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To cycle or not to cycle in the time of COVID-19?

20 March 2020
How will bike share fare in the time of COVID, assuming cycling is permitted
How will bike share fare in the time of COVID, assuming cycling is permitted
 

On March 17, British Cycling announced that, based on the most recent Government advice on Coronavirus/COVID19, it had suspended all sanctioned cycling activity, initially until April 30. It says: 'Our recommendation to clubs is that no organised activity (including rides, training, coaching, events) should take place during this period, in line with government advice on social gatherings and non-essential travel.

'However,' it adds, 'staying active is really important at this time and riding a bike is a great way to aid your physical and mental health. Provided you follow the advice on social distancing and good hygiene, it is important to remain active and get out on your bike when you can.'

In France and Spain, all non-essential travel 'on foot, bicycle, scooter, automobile or public transit is banned.'

In other cities, cycling has become a more popular mode of travel, with both good (more cycling, less contact with others on crowded public transport) and bad (virus-ridden shared bikes and more inexperienced riders and higher accident rates) impacts possible.

Citi Bike officials in NYC, USA, for example, have said that customers have taken 67 percent more rides so far this March, compared to the same, coronavirus-free period last year — a huge increase that puts pressure on City Hall to implement emergency measures to ensure the safety of cyclists, some of whom are new to New York’s roadways, according to Streets Blog USA.

Citi Bike is closely monitoring the situation and 'following updates on COVID-19, including guidance from the Centers for Disease Control and Prevention (CDC) and local health officials. We'll continue to take actions necessary to help protect the community,' it says. 'We’re aggressively increasing our cleaning protocols. Citi Bike associates will disinfect high-contact surfaces on bikes each time they arrive in our depot. At the start of each shift, associates will disinfect high-contact surfaces on vans used to transport vehicles. In addition, associates will wear gloves when handling bikes both in the depot and at valets, and we will continue to roll out additional actions in the coming days.'?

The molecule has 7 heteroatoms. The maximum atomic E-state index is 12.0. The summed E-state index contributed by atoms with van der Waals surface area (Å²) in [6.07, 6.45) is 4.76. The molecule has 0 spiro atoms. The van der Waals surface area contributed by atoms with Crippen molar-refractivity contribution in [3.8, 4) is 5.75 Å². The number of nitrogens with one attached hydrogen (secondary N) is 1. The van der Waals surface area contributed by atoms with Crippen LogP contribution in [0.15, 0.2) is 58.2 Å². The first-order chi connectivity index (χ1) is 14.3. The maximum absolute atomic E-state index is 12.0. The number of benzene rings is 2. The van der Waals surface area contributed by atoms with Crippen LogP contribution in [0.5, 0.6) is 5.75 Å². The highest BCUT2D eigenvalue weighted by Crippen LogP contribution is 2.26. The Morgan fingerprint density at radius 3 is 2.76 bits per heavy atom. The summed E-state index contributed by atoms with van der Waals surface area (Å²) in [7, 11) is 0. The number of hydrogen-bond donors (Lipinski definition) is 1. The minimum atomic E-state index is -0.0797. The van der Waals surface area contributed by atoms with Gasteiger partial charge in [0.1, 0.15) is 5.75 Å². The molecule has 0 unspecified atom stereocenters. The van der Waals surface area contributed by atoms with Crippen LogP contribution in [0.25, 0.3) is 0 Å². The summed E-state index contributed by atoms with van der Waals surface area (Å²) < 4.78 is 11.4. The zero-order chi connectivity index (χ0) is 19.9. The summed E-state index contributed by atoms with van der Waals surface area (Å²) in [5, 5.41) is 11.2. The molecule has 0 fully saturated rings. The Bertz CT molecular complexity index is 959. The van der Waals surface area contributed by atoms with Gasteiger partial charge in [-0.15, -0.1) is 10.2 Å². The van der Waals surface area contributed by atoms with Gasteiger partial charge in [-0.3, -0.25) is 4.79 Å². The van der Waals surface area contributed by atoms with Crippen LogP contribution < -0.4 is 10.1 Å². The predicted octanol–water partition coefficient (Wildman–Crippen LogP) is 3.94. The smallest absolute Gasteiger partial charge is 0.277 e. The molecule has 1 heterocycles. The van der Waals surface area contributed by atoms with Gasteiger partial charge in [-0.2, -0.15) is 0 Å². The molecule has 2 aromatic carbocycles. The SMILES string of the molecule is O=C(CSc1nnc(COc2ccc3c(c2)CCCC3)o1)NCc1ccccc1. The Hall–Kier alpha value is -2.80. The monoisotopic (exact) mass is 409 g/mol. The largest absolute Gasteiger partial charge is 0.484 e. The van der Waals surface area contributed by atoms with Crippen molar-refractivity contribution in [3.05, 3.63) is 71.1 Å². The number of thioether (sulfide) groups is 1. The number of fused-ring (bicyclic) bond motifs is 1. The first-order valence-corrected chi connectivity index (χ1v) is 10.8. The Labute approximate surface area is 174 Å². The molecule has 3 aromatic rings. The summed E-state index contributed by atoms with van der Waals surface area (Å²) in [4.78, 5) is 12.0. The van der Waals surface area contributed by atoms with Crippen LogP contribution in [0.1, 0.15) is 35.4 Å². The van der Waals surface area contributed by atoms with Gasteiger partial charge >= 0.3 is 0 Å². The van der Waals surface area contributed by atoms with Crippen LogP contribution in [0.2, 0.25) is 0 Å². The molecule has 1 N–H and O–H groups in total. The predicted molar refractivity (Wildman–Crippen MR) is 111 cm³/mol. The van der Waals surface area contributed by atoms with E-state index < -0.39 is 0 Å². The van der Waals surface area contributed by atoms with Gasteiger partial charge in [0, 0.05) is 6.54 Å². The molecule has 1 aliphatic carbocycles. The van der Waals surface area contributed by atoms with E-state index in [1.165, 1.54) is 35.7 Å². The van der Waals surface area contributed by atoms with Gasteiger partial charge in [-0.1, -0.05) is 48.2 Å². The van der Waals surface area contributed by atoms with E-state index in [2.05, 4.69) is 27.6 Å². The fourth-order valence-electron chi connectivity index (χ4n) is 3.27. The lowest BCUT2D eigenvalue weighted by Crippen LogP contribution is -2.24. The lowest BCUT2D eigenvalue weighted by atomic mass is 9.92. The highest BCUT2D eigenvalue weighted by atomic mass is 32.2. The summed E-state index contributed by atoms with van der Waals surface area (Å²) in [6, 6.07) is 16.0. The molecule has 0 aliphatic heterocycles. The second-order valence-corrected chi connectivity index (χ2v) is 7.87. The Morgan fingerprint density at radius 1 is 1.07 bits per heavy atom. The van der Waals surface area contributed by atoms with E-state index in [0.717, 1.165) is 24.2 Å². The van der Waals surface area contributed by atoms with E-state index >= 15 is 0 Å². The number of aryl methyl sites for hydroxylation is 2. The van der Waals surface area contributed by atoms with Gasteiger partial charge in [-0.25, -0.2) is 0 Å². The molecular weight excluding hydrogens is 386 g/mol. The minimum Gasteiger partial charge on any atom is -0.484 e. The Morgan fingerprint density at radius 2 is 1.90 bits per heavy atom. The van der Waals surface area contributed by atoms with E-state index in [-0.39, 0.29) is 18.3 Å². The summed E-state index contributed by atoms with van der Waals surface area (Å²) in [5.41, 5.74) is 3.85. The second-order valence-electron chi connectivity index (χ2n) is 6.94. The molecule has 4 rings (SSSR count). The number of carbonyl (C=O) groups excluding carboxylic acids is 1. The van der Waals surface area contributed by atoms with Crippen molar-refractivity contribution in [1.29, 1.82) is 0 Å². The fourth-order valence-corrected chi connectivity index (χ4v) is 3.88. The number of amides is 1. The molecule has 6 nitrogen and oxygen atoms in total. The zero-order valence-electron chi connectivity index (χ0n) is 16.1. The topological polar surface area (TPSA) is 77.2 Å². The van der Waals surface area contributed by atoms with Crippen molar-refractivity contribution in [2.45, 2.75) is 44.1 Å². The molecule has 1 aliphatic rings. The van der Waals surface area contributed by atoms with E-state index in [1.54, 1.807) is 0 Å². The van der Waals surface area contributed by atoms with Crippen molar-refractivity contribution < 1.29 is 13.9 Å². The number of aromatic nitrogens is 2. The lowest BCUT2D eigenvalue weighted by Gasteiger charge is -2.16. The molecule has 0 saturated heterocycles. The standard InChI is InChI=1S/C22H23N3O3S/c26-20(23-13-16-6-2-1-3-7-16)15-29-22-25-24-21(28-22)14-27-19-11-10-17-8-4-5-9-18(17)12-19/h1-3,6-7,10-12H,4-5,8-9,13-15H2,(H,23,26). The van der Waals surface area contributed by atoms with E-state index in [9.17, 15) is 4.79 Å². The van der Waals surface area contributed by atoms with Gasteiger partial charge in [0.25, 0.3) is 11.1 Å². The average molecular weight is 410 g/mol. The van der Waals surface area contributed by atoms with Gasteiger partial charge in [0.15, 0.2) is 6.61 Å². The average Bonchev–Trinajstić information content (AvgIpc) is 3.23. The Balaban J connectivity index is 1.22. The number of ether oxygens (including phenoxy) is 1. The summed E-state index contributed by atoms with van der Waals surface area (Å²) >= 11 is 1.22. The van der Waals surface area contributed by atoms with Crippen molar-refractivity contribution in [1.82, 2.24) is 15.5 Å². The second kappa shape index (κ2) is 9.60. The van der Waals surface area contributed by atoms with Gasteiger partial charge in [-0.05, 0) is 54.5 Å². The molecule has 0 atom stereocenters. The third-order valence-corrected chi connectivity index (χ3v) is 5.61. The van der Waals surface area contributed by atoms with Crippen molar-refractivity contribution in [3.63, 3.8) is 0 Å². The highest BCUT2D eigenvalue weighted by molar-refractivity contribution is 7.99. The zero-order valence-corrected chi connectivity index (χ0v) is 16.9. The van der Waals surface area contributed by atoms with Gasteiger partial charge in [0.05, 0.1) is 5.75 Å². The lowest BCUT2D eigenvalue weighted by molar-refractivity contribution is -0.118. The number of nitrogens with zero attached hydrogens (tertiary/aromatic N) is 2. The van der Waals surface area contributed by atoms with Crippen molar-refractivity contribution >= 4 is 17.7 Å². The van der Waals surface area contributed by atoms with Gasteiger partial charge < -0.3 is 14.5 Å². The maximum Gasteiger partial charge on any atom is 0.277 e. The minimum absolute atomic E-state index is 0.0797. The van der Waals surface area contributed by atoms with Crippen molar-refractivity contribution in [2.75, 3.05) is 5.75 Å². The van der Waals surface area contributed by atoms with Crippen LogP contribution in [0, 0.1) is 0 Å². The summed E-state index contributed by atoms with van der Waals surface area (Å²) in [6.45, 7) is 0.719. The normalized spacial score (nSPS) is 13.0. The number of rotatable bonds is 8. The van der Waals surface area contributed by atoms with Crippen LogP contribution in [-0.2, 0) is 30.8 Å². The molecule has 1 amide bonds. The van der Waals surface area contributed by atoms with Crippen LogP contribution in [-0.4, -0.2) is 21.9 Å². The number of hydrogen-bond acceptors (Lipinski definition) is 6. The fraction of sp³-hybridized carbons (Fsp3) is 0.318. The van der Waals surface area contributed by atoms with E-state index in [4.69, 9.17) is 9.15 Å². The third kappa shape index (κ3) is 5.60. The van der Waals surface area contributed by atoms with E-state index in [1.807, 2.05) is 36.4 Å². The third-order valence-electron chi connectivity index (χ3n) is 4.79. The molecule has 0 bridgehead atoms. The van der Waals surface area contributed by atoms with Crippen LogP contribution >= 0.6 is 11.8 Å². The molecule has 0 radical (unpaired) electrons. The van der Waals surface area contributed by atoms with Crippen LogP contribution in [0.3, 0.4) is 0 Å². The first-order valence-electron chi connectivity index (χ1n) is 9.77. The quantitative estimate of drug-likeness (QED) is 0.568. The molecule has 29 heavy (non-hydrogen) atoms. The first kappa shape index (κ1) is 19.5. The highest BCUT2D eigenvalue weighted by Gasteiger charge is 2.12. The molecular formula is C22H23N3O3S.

The Colombian capital of Bogotá has said it is opening 76km (47 miles) of temporary bike lanes to reduce crowding on public transport and help prevent the spread of coronavirus (Covid-19), as well as to improve air quality, reports smartcitiesworld.net.

This will expand the 550km (340 miles) of existing permanent bike lanes. Further, 22km (13 miles) of the new lanes were converted overnight to open on 17 March by reconfiguring car lanes. The original proposal was to add 117km (72 miles) of temporary bike lanes in total but this was scaled back following evaluation of the activity in the first lanes.

A statement from the Mayor’s Office said:'The bicycle, being an individual means of transport, represents one of the most hygienic alternatives for the prevention of the virus, especially in this first preventive stage in which it is recommended to avoid close contact and crowds.' 

Writing for forbes.com, Carlton Reid pleads with the UK Government not to ban cycling in response to the COVID crisis. 'Cycling is an important part of UK resilience against the Coronavirus,' the executive director of the Bicycle Association told me, writes Reid.

'It enables travel without using public transport, and in relative isolation. It also allows people to keep exercising without using gyms or going to classes.'

In a separate letter, a group of leading transport and public health academics have also called on the government not to ban cycling.

Living Streets in the UK has encouraged people to keep walking where they can.

It says: 'Walking can help ease two of the big side effects of the situation coronavirus (Covid-19) presents us with – isolation and inactivity.  

'For those of you finding your regular gym session, yoga class or swimming club cancelled, walking is a fantastic and safe way to stay active.  

'The advice from Public Health England is that as long as you’re showing no symptoms of Covid-19 or being instructed to self isolate (i.e. because you're in a high risk category or live with someone with symptoms of the virus), then you should get out for a walk. 

'Just a 20 minute walk can have fantastic health benefits, helping to stave off chronic conditions like heart disease, certain cancers and type 2 diabetes.

'As always by walking, we include people who use wheelchairs or other mobility aids.'

Group activity is less easy to justify, however, and parkrun, a popular running event each Saturday and Sunday in 20 countries all around the world, is now closed in every territory around the world until further notice.

 
 
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